Given the opportunity to delay the vote for the CAQ to study the Liberals’ proposal more closely, both the QS and the PQ refused. The PQ abstained from voting but demanded a vote be held immediately. The CAQ, not wanting to appear soft on language, had no choice but to vote no. 

Politics, not education 

“That’s a circus. It’s unbelievable that the Liberals ask us to protect (them) from themselves,” said PQ MNA Pascal Bérubé. 

He’s not technically wrong. Why should the PQ protect the Liberals from their own political fumble? Only politics isn’t Laser Tag or Flag Football — you don’t automatically win when your opponent loses. PQ and others who abstained wouldn’t have been protecting the Liberals but young students who’ll be the ones to ultimately feel the consequences of this badly thought-out, rushed-through idea. 

If one solely chooses to look at the issue through the narrow prism of partisan politics and political opportunism, it’s a cut-and-dry decision. Knowing there are probably few, if any, English-speaking families in the PQ’s voter base, and knowing the minority concerns of First Nations are not shared or on the radar of most francophone PQ voters, then it’s easy not to bother backing the Liberals on this issue. They will, after all, be the only party to pay a political price for this about-face in October. Why should the PQ’s concerns lie with the academic success of English-speaking Quebecers? 

Because they’re Quebecers, too. That should have been enough of a reason. And because these added obstacles will not only impact their individual futures but Quebec’s overall graduation rates — already not that enviable when compared with the rest of the country.  

If, as the QS, the CAQ and the PQ have always insisted, French-language acquisition is so important, why aren’t all parties working together to ensure that the best possible plan be implemented? 

Clapping while Quebec leads in COVID deaths

No better example of this self-serving political partisanship exists than when the CAQ decided last Thursday to vote down a request for a public inquiry into the deaths of thousands of Quebec seniors during the pandemic’s first wave – including the 47 who died at Herron under the most horrific conditions. Every single one of all 60 CAQ members voted against it.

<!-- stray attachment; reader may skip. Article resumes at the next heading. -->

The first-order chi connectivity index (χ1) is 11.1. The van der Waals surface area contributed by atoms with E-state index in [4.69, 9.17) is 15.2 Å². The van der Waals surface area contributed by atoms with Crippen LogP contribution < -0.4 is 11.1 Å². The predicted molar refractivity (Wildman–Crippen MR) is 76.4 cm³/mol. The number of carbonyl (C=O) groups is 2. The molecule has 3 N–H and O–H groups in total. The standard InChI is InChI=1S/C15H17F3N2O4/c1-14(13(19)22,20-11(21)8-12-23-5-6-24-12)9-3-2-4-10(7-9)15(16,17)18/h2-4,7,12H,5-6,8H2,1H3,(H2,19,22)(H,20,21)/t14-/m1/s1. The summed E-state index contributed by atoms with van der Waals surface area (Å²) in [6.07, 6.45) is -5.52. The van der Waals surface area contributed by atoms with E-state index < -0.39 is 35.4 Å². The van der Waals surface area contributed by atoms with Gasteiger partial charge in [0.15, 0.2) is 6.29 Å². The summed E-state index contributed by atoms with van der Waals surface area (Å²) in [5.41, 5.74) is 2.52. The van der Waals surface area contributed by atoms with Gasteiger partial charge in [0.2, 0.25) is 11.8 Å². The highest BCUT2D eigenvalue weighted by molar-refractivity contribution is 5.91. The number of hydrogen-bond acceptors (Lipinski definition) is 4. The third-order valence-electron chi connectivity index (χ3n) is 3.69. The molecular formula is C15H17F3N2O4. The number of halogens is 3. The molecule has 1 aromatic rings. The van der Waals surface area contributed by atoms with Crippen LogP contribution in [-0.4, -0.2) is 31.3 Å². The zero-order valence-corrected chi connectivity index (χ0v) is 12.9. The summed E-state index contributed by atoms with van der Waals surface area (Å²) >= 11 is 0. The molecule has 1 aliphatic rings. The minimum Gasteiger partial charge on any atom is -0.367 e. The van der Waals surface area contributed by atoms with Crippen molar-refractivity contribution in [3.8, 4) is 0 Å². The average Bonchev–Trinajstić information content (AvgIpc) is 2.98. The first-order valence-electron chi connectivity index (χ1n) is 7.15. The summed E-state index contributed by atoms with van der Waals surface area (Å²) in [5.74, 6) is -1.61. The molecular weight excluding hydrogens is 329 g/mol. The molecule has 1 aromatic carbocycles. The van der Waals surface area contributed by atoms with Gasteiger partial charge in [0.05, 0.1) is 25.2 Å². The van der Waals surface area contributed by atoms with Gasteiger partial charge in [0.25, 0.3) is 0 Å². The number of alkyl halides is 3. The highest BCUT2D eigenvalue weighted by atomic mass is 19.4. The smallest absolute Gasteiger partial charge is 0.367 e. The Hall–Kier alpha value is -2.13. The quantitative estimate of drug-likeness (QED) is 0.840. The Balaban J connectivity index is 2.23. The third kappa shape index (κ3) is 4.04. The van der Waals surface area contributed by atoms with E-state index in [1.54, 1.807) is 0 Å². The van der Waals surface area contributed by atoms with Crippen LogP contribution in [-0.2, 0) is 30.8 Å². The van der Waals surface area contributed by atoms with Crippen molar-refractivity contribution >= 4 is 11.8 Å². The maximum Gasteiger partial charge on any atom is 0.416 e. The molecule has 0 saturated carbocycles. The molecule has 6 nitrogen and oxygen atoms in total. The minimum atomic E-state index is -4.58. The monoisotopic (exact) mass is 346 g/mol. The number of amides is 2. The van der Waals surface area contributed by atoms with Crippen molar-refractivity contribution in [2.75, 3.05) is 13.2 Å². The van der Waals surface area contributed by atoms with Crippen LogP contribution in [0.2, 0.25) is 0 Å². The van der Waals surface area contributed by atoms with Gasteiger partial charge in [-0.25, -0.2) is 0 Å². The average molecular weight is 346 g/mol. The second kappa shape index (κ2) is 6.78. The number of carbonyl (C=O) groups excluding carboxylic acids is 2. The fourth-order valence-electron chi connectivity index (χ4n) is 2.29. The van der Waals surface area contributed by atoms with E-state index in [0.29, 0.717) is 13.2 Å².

This time it was a PQ motion to hold a public inquiry that got shot down. It was a good and necessary motion, as millions of Quebecers want to know how much the government’s (mis)management had to do with Quebec’s deadly pandemic toll. It was not to be. The CAQ, by sheer force of its elected majority and in a clear attempt to shield itself from culpability, unanimously voted against it. In an election year, a public inquiry offers them nothing positive. 

Every single one of those MNAs who voted the motion down have families in their ridings mourning the death of loved ones — families who have questions and are haunted by “what if’s” they’ll probably never get answers to. None of these MNAs felt their responsibility rested with these people. Their loyalty and duty stayed firmly with their political leader and a party, already in pre-election mode. Polls continue to show Legault there will be no political price to pay — his actions indicate he knows this. 

The arrogance of political power was on full display when CAQ MNAs stood up to jubilantly clap for soon-to-be-departing ministers Marguerite Blais and Danielle McCann. A standing ovation while voting down a public inquiry into the deaths of more than 6,000 Quebecers is not only incredibly self-serving, but arrogant, in bad taste and short on empathy. 

Working together works best

Last year, when the Quebec government decided to set up a special court to hear cases involving sexual and conjugal violence, it wasn’t Jolin-Barrette’s doing. The work had started long before, in 2019, when the PQ’s Veronique Hivon proposed the idea after being inspired by victims coming forward to report their sexual assaults during the MeToo movement, only to be left discouraged by the process. 

In a powerful display of bipartisan female solidarity, she was quickly joined by MNAs Hélène David (PLQ) Sonia Lebel (CAQ) and Christine Labrie (QS). These political opponents worked together because everyone in the group felt that their number one priority was to find a way to re-establish faith in the system for sexual assault victims. When the special court became reality, they all won. But so did we. ■

Read more editorials by Toula Drimonis here.